By Brandon Gillet
Expect to hear more from the young innovators in vastly different fields who captured prizes at uOttawa’s Startup Weekend in November. The Gazette spoke to two uOttawa teams about their winning ideas.
For intelliMED Solutions (originally called Safety Net) – overall winner of Startup Weekend, an event designed to connect student entrepreneurs – the initial inspiration was the Syrian crisis. The idea, according to team leader Alex Steeves, was to use existing smartphones and wristbands to create an integrated emergency alert system.
“If something happened, it would make you ‘check in’ on Facebook or other social media platforms,” Steeves says. “And if you didn’t check in, it would alert your friends and family that something was wrong.”
But a system that relies on wireless service proved unfeasible for many parts of the world. So the team decided to create a purpose-built wristband to help staff in an emergency room or clinic track patients’ vital signs and respond more quickly to crises such as cardiac arrests.
“This was inspired by stories of people dying in the emergency room, having been unattended for hours without anyone noticing,” Steeves says. “This system would alert the triage nurse of a sharp change in vitals.
“The idea is to build a system that goes a step beyond monitoring heart rate, as Fitbit does – and, as technology progresses, to integrate additional vital metrics such as blood pressure. In addition, it will be on a much more powerful and secure network, so you can sign in at the ER and then go get a coffee — it will track your signs up to a kilometre or two away.”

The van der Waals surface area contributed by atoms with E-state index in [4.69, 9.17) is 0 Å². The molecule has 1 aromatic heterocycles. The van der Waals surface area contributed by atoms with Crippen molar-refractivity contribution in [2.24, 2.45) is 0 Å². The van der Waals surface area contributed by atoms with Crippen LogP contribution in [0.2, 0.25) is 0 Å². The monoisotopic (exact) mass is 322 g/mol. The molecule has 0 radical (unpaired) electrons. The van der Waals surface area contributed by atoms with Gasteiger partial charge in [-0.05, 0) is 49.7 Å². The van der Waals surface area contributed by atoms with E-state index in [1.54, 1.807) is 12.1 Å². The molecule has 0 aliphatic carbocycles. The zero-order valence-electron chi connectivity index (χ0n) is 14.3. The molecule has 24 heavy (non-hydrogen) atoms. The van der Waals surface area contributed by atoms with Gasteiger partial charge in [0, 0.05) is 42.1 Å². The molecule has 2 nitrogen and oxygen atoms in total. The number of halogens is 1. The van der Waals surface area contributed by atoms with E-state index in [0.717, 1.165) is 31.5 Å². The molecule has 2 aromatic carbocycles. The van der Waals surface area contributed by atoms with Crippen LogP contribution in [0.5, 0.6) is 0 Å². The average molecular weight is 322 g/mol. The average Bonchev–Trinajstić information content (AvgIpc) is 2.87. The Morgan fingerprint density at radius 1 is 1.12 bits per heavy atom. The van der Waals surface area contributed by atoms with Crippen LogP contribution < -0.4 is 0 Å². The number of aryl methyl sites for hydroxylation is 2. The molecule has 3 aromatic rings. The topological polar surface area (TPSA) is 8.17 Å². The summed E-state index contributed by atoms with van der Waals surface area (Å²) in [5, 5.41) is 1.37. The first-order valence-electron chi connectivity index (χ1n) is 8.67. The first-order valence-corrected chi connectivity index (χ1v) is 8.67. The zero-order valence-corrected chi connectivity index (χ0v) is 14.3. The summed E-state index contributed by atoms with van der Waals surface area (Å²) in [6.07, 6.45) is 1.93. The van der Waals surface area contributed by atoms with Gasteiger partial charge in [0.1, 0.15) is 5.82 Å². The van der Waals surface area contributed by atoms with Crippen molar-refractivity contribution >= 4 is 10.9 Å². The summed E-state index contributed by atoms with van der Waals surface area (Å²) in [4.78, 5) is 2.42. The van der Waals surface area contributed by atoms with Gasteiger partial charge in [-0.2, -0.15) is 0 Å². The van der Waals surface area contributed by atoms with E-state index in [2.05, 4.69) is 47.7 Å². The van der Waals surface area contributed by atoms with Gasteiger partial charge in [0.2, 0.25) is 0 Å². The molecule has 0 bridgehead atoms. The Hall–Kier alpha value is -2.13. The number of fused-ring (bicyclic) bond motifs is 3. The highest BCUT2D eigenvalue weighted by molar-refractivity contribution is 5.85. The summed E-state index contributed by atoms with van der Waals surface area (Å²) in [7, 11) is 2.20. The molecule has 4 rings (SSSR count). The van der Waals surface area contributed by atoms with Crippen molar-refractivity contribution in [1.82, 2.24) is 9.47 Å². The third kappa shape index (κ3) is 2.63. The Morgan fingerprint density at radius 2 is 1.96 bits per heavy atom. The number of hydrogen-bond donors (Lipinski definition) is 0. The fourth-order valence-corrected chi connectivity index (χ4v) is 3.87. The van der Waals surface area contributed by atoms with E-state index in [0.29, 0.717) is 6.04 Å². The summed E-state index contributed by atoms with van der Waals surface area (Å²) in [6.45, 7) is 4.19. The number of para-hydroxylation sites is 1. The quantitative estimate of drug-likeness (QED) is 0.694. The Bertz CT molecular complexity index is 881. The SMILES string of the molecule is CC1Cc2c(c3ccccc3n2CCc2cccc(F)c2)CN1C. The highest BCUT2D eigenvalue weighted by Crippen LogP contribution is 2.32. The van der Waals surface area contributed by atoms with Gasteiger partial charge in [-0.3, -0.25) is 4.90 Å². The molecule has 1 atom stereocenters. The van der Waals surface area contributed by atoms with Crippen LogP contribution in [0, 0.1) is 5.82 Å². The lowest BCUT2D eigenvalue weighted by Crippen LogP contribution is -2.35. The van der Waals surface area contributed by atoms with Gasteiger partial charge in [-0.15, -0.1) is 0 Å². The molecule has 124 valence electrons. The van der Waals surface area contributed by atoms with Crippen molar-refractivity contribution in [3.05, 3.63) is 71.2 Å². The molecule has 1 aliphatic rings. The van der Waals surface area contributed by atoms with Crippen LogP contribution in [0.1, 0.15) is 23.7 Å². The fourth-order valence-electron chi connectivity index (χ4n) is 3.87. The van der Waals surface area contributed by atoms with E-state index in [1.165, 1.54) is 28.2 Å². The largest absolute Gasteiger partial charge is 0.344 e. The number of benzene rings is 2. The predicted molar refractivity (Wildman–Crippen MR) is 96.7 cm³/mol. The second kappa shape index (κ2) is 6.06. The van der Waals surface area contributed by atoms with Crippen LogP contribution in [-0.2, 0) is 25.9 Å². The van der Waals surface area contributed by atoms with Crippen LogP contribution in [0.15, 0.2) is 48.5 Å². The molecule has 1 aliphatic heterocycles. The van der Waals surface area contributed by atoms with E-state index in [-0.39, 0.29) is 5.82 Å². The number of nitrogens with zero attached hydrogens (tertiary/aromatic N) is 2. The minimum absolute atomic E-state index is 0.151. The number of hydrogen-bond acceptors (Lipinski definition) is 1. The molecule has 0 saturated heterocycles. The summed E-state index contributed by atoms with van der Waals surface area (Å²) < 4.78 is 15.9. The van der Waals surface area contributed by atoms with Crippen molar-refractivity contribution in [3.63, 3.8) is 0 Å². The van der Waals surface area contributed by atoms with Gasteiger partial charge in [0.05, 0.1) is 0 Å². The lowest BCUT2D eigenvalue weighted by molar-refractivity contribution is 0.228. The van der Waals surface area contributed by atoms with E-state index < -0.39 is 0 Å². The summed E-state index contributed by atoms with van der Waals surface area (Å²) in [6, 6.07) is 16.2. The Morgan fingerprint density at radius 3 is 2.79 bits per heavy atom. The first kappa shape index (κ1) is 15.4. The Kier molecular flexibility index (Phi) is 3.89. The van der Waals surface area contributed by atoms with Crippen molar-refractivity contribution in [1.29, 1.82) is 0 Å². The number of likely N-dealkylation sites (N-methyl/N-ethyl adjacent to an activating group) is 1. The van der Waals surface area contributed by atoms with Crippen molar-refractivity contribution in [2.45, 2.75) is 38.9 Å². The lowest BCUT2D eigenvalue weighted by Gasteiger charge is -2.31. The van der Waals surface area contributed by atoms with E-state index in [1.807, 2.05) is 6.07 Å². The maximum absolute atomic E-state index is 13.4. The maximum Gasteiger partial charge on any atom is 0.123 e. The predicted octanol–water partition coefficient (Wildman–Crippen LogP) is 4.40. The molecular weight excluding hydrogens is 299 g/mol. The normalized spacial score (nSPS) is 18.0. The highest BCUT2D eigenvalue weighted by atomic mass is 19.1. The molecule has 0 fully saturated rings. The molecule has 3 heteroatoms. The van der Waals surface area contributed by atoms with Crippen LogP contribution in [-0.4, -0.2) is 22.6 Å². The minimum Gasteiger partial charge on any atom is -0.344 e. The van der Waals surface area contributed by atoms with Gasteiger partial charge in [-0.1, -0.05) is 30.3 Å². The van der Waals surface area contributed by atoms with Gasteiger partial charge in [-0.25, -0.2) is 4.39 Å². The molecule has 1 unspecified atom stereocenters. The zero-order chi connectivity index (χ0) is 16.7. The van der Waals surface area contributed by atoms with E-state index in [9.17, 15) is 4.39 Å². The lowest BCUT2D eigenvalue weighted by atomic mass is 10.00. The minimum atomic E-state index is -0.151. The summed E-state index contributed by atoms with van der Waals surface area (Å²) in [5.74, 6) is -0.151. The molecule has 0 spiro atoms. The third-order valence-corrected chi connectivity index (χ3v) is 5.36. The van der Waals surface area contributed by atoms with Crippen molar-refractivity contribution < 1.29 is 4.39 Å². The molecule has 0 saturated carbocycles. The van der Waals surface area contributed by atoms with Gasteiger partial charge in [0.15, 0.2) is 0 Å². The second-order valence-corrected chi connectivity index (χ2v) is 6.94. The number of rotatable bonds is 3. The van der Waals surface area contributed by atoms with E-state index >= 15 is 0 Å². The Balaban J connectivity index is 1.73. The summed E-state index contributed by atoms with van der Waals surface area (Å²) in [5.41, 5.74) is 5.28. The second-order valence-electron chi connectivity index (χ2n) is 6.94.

In addition to winning in the overall category, the team won in the mobile health category, receiving $1,500 in prize money as well as assistance from lawyers and other professionals.
Plans are now in the works to partner with a major company to use existing smart-ER technology, but the team intends to build the hardware — the smart wristbands — itself. Now, intelliMed hopes to win a place in uOttawa’s annual Startup Garage to advance its system, which a clinic in Alberta has already expressed interest in testing.
An app to conquer fear
Ever felt incapacitated by anxiety before giving a presentation? The VirtuaLens team wants to keep the sweat from your brow as you get ready to nail that speech. Its app uses virtual reality technology to simulate an engaged audience, helping people improve their public speaking skills as they practise their text, build their confidence and overcome their nerves.
“VirtuaLens offers a variety of scenarios, such as giving a talk at a conference or a toast at a wedding,” says team leader Elad Tzemach. “It’s meant to give you a realistic sense of what it’s like to be there.”
Sophisticated speech analysis software triggers simulated audience feedback, with the virtual crowd reacting appropriately to any speech hesitation or change in tone, speed or volume.
“We think it’s a great way to help people overcome their fear of public speaking, which is often cited as the number one fear in the world,” Tzemach says. “We’re hoping this could eliminate the need for public speaking coaches.”
The VirtuaLens team, which took home a $500 prize in the “makers” category, is also hoping to gain a coveted spot in this summer’s Startup Garage and take its idea onto a bigger stage.